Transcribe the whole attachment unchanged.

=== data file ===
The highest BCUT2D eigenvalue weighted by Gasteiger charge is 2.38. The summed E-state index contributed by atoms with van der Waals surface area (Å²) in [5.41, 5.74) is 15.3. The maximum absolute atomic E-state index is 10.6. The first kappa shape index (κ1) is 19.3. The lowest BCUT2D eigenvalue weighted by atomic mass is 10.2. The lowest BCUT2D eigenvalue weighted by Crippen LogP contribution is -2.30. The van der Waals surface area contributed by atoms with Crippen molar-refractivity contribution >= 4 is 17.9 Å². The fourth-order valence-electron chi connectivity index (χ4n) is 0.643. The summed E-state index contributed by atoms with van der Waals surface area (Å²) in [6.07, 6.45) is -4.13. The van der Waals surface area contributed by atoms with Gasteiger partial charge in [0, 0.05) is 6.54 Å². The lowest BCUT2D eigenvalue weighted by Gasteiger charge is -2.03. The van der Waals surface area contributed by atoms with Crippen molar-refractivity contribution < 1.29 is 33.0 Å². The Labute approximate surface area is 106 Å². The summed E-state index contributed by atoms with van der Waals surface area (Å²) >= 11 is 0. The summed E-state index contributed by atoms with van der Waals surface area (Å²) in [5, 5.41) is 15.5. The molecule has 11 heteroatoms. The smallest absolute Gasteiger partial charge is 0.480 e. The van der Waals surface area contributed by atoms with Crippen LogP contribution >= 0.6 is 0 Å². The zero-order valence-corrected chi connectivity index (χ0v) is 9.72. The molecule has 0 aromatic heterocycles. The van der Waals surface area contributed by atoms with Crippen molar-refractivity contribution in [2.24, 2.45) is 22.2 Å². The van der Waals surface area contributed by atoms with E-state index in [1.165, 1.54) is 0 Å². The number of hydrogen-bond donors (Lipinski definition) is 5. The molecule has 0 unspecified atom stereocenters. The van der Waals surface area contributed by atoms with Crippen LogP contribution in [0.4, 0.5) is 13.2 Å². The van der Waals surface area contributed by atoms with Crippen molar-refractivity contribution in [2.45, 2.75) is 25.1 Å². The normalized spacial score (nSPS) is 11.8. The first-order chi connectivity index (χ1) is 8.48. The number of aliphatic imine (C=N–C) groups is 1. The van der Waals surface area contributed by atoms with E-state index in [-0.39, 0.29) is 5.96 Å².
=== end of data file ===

The highest BCUT2D eigenvalue weighted by Gasteiger charge is 2.38. The summed E-state index contributed by atoms with van der Waals surface area (Å²) in [5.41, 5.74) is 15.3. The maximum absolute atomic E-state index is 10.6. The first kappa shape index (κ1) is 19.3. The lowest BCUT2D eigenvalue weighted by atomic mass is 10.2. The lowest BCUT2D eigenvalue weighted by Crippen LogP contribution is -2.30. The van der Waals surface area contributed by atoms with Crippen molar-refractivity contribution >= 4 is 17.9 Å². The fourth-order valence-electron chi connectivity index (χ4n) is 0.643. The summed E-state index contributed by atoms with van der Waals surface area (Å²) in [6.07, 6.45) is -4.13. The van der Waals surface area contributed by atoms with Gasteiger partial charge in [0, 0.05) is 6.54 Å². The lowest BCUT2D eigenvalue weighted by Gasteiger charge is -2.03. The van der Waals surface area contributed by atoms with Crippen molar-refractivity contribution < 1.29 is 33.0 Å². The Labute approximate surface area is 106 Å². The summed E-state index contributed by atoms with van der Waals surface area (Å²) >= 11 is 0. The summed E-state index contributed by atoms with van der Waals surface area (Å²) in [5, 5.41) is 15.5. The molecule has 11 heteroatoms. The smallest absolute Gasteiger partial charge is 0.480 e. The van der Waals surface area contributed by atoms with Crippen LogP contribution >= 0.6 is 0 Å². The zero-order valence-corrected chi connectivity index (χ0v) is 9.72. The molecule has 0 aromatic heterocycles. The van der Waals surface area contributed by atoms with Crippen molar-refractivity contribution in [2.24, 2.45) is 22.2 Å². The van der Waals surface area contributed by atoms with E-state index in [1.165, 1.54) is 0 Å². The number of hydrogen-bond donors (Lipinski definition) is 5. The molecule has 0 unspecified atom stereocenters. The van der Waals surface area contributed by atoms with Crippen LogP contribution in [0.4, 0.5) is 13.2 Å². The van der Waals surface area contributed by atoms with Crippen molar-refractivity contribution in [2.45, 2.75) is 25.1 Å². The normalized spacial score (nSPS) is 11.8. The first-order chi connectivity index (χ1) is 8.48. The number of aliphatic imine (C=N–C) groups is 1. The van der Waals surface area contributed by atoms with E-state index in [-0.39, 0.29) is 5.96 Å².